By Susan Middaugh
Our trip to California in July of 2016 began many months before that with some friendly negotiating.
“Where would you like to go?” I asked Jasmine.
“Los Angeles,” my granddaughter replied.
“No,” I said. “There’s very little to see and I’d have to rent a car. How about an inter-generational trip with Road Scholar or Sierra Club? I’m open as to the destination. “
“I’d rather it was just the two of us,” Jasmine said. “How about San Francisco?”
“Great, “ I said. In retrospect, this exchange – setting limits, honest communication — was to become a harbinger for our trip.
While I made our travel reservations, Jasmine agreed to draw up a list of places she wanted to visit. At the top of her must-see’s were Alcatraz, Chinatown, and a local burger chain called the In and Out.
Based on advice from travel editors at the Washington Post, we stayed at a B&B near Chinatown that was around the corner from the Powell Street cable car line. Among its attractions were a continental breakfast, afternoon tea, and Pip, the resident cat. Pip also proved to be a catalyst for our connecting with other people. Over tea and cookies that first day, we met an Asian woman who lived in Nob Hill and visited Pip regularly. Could she recommend a Chinese restaurant in the neighborhood? The Golden Dragon, she said. With directions from a helpful nail salon, we finally found the place. And when we did, Jasmine liked the fried rice and I the stir fry beef and cashews.
The B&B’s small dining room and its policy for shared tables also made it easy for us to talk with other tourists (many of them from overseas), a highlight of our trip. Among them was a young woman from Japan, on a four-day excursion to the city by the bay, who planned to do yoga in Golden Gate Park and a British couple who expressed regret about the Brexit vote and were appalled by the content, divisiveness and tone of our national election.
The manager of the B&B, originally from France, was also full of information about what buses to take, about Thai, Italian and Indonesian restaurants within walking distance (we liked the Italian one best) and which neighborhoods to avoid for reasons of personal safety.
Typical tourists in our choice of destinations, we walked across the Golden Gate Bridge on a cool windy day, visited a fortune cookie factory, bought chocolate in Ghirardelli Square and enjoyed a one-man band who fished for donations from the crowd that gathered to listen to him play on Fisherman’s Wharf.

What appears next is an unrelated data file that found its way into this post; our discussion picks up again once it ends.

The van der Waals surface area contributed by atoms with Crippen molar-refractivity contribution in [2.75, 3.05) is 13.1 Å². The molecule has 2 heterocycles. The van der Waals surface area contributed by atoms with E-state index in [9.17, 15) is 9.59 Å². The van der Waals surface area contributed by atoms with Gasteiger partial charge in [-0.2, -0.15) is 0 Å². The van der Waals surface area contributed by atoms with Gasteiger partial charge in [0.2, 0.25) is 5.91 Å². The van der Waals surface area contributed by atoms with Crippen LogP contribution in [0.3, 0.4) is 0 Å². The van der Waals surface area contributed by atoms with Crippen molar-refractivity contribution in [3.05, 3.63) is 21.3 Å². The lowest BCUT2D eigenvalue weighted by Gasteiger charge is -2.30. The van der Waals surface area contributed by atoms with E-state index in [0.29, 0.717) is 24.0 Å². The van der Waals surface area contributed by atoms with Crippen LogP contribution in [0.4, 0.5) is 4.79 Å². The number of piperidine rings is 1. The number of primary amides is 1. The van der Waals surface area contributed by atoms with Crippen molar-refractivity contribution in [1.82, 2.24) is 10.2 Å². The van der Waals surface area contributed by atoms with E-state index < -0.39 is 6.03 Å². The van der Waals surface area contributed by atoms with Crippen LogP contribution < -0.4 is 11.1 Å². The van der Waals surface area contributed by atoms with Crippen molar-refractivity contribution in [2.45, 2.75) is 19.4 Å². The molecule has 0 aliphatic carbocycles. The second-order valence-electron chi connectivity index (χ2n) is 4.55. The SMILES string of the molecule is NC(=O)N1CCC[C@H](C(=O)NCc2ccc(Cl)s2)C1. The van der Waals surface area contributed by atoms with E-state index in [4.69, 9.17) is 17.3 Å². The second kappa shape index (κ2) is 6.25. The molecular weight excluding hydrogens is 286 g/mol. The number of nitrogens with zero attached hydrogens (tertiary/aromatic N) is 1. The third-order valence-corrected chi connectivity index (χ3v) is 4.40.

There were also some unexpected (aren’t they always?) surprises: a church with an outdoor labyrinth, a post office in Chinatown where all of the clerks spoke Chinese and three commercial ships docked at a finger pier near the Embarcadero that were open for boarding. My Golden Eagle pass from the National Park Service enabled us to explore the three vessels for free and to learn their history.
Of course, we walked everywhere – down the crookedest street, up to Coit Tower, in search of cable cars and the ferry to Alcatraz. I’m not good at reading maps. Fortunately, Jasmine – with the help of her phone – is. We only got lost once and it was she who found our way. “The Rock” was her favorite destination. She had learned about the former prison at school and knew more about it than I – about the attempted escapes and the infamous inmates. We enjoyed touring the gardens that the prisoners had maintained and learning about the warden and corrections officer’s children who long ago had traveled to the mainland every day by ferry to attend school.
My favorite? The botanical garden which featured 12 grand pianos that anyone could play for up to 15 minutes. After listening to one impromptu concert by an Asian woman, we asked the pianist what had inspired her. She explained that her father had written the piece in 1981. She was playing his composition in tribute to his memory.
Downtime was also part of our trip. We waited – to ride the cable cars (at least 45 minutes each trip), for the ferryboat to Alcatraz and for the planetarium show to begin at the California Academy of Sciences. We waited for our food at the burger joint and at other restaurants that seemed to attract every parent and child within 50 miles. San Francisco in July was definitely fun, the weather was pleasantly cool (50s and 60s), but it was also an exercise in patience.
At one point, though, my usual calm crumbled. It wasn’t the city. It was Jasmine’s ever present phone which she tapped and clicked everywhere we went. At first I hesitated about saying anything. After all, we were on vacation. The problem, I told myself, was generational. I have a very basic cell phone, which I use infrequently. Jasmine was doing what other kids her age do every day of their lives. Still I felt excluded. Finally I told her that. Jasmine was very apologetic. She wasn’t texting, she said, she was taking pictures. Then how about sharing them with me? I said. We can talk about them. So we reached a compromise. Jasmine agreed to keep her phone in her pocket during meals. From then on, we got along fine, the occasional silence included.